• Geothermal equipment providers could stand to embrace chasm theory. Still stuck in relatively geeky early adoption, geothermal companies (and not just utility-scale providers like Ormat, U.S. Geothermal and Polaris, but companies with consumer and commercial-grade geothermal equipment like Trane, Carrier and Water Furnace) should focus better on segments for which their proposition is most compelling and target a single, self-referencing industry so as to leverage it to related segments.
  • The tech world is littered with the remains of mobile and stationary fuel cell companies that failed to achieve meaningful commercial traction in any specific segment. Even customers of Bloom Energy, perhaps the highest profile of the lot today, are all over the map: FedEx, Wal-Mart, Staples, Google and eBay. Interestingly, in fuel cells’ quest for widespread market adoption, at least one company now claims to have a volume deal with one of the top battery makers in the world (see description of Tekion, near the bottom of this here) – will it leapfrog past segmentation?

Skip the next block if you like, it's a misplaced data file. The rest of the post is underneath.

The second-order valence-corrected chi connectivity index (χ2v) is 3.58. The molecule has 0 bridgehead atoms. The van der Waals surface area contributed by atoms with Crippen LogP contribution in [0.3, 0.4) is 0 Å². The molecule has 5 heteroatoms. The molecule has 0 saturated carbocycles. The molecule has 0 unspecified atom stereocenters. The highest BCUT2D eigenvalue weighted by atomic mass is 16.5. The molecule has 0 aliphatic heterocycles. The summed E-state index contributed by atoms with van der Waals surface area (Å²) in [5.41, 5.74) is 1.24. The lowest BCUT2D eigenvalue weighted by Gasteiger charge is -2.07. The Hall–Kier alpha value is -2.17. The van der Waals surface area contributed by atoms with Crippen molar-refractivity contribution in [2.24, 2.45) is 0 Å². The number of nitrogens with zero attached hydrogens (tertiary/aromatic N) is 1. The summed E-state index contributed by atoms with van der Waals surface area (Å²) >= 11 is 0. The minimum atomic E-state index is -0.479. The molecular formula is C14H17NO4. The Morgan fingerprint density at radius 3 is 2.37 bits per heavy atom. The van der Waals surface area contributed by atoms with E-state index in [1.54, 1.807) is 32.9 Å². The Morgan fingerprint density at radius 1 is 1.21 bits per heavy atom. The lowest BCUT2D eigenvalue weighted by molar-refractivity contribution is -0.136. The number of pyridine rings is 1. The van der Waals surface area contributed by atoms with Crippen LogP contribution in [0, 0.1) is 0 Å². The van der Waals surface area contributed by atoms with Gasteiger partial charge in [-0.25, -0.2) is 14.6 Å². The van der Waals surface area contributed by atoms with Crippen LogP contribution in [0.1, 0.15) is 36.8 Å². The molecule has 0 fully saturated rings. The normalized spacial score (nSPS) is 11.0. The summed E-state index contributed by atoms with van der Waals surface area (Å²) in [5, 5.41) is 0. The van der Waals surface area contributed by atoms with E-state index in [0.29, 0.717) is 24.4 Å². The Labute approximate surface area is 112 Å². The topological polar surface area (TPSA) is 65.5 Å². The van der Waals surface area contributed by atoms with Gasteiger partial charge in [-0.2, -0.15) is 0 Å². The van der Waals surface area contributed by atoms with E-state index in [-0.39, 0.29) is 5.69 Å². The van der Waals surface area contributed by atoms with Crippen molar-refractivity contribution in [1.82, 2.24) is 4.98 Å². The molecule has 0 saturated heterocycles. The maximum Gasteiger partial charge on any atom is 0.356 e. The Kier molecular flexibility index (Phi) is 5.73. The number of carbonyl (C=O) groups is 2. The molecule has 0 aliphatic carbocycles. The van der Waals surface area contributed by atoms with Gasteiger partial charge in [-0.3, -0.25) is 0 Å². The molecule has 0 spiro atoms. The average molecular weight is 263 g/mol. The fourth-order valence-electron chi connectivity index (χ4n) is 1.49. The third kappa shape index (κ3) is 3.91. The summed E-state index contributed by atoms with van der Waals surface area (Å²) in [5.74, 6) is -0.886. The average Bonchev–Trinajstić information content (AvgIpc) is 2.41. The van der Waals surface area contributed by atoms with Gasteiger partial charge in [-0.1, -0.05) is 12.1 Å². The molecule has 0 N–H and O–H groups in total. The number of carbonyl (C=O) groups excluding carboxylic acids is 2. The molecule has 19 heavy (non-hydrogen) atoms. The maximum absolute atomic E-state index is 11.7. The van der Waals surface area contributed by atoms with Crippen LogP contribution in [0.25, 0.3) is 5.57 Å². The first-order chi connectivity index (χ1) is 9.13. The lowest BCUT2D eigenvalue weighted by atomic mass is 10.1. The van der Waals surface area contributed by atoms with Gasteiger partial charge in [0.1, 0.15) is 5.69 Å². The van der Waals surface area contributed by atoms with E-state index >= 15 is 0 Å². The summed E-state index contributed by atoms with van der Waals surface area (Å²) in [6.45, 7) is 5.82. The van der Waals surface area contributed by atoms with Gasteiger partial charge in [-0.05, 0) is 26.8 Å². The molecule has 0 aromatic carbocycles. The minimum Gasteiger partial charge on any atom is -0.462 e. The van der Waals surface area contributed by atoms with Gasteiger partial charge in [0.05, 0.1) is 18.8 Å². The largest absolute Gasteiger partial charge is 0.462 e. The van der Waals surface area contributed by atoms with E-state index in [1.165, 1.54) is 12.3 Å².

• Tesla Motors is the poster child of EV startups. Its Roadster was classic early adopter candy. But will the company’s forthcoming Model S sedan allow it to cross the chasm by focusing on a specific market segment? Will Tesla implement all the non-intuitive whole product elements expected by its new, more mainstream customer (including delivery in quantity in reasonable timeframes?) Or will the company mistakenly rely too much on its Roadster experience and early customer resiliency and be relegated to an interesting footnote in the history of transportation?